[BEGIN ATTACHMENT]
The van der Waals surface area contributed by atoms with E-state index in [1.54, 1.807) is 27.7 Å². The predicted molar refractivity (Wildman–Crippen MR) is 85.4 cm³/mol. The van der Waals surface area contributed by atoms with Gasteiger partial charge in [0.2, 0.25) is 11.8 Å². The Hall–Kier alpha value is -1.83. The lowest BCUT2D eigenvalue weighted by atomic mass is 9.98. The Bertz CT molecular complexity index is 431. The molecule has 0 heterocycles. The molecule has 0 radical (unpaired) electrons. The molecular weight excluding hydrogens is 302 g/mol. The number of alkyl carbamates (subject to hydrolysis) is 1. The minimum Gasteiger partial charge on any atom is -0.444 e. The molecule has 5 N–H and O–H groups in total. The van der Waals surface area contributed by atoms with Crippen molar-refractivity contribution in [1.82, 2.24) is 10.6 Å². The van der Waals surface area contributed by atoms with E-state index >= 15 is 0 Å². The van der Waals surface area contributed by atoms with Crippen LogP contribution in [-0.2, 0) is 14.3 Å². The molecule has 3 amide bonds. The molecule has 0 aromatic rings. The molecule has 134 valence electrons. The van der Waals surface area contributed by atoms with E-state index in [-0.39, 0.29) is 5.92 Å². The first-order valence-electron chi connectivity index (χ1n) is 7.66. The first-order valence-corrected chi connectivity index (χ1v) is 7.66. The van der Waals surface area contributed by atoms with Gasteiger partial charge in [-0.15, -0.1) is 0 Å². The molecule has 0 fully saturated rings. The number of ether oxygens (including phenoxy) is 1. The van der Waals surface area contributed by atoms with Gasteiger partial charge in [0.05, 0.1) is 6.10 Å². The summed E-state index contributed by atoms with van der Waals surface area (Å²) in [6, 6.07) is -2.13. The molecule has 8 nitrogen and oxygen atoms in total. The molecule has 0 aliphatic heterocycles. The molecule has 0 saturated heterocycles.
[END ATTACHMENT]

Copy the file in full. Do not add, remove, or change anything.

The van der Waals surface area contributed by atoms with E-state index in [1.54, 1.807) is 27.7 Å². The predicted molar refractivity (Wildman–Crippen MR) is 85.4 cm³/mol. The van der Waals surface area contributed by atoms with Gasteiger partial charge in [0.2, 0.25) is 11.8 Å². The Hall–Kier alpha value is -1.83. The lowest BCUT2D eigenvalue weighted by atomic mass is 9.98. The Bertz CT molecular complexity index is 431. The molecule has 0 heterocycles. The molecule has 0 radical (unpaired) electrons. The molecular weight excluding hydrogens is 302 g/mol. The number of alkyl carbamates (subject to hydrolysis) is 1. The minimum Gasteiger partial charge on any atom is -0.444 e. The molecule has 5 N–H and O–H groups in total. The van der Waals surface area contributed by atoms with Crippen molar-refractivity contribution in [1.82, 2.24) is 10.6 Å². The van der Waals surface area contributed by atoms with E-state index >= 15 is 0 Å². The van der Waals surface area contributed by atoms with Crippen LogP contribution in [-0.2, 0) is 14.3 Å². The molecule has 3 amide bonds. The molecule has 0 aromatic rings. The molecule has 134 valence electrons. The van der Waals surface area contributed by atoms with E-state index in [-0.39, 0.29) is 5.92 Å². The first-order valence-electron chi connectivity index (χ1n) is 7.66. The first-order valence-corrected chi connectivity index (χ1v) is 7.66. The van der Waals surface area contributed by atoms with Gasteiger partial charge in [-0.15, -0.1) is 0 Å². The molecule has 0 fully saturated rings. The number of ether oxygens (including phenoxy) is 1. The van der Waals surface area contributed by atoms with Gasteiger partial charge in [0.05, 0.1) is 6.10 Å². The summed E-state index contributed by atoms with van der Waals surface area (Å²) in [6, 6.07) is -2.13. The molecule has 8 nitrogen and oxygen atoms in total. The molecule has 0 aliphatic heterocycles. The molecule has 0 saturated heterocycles.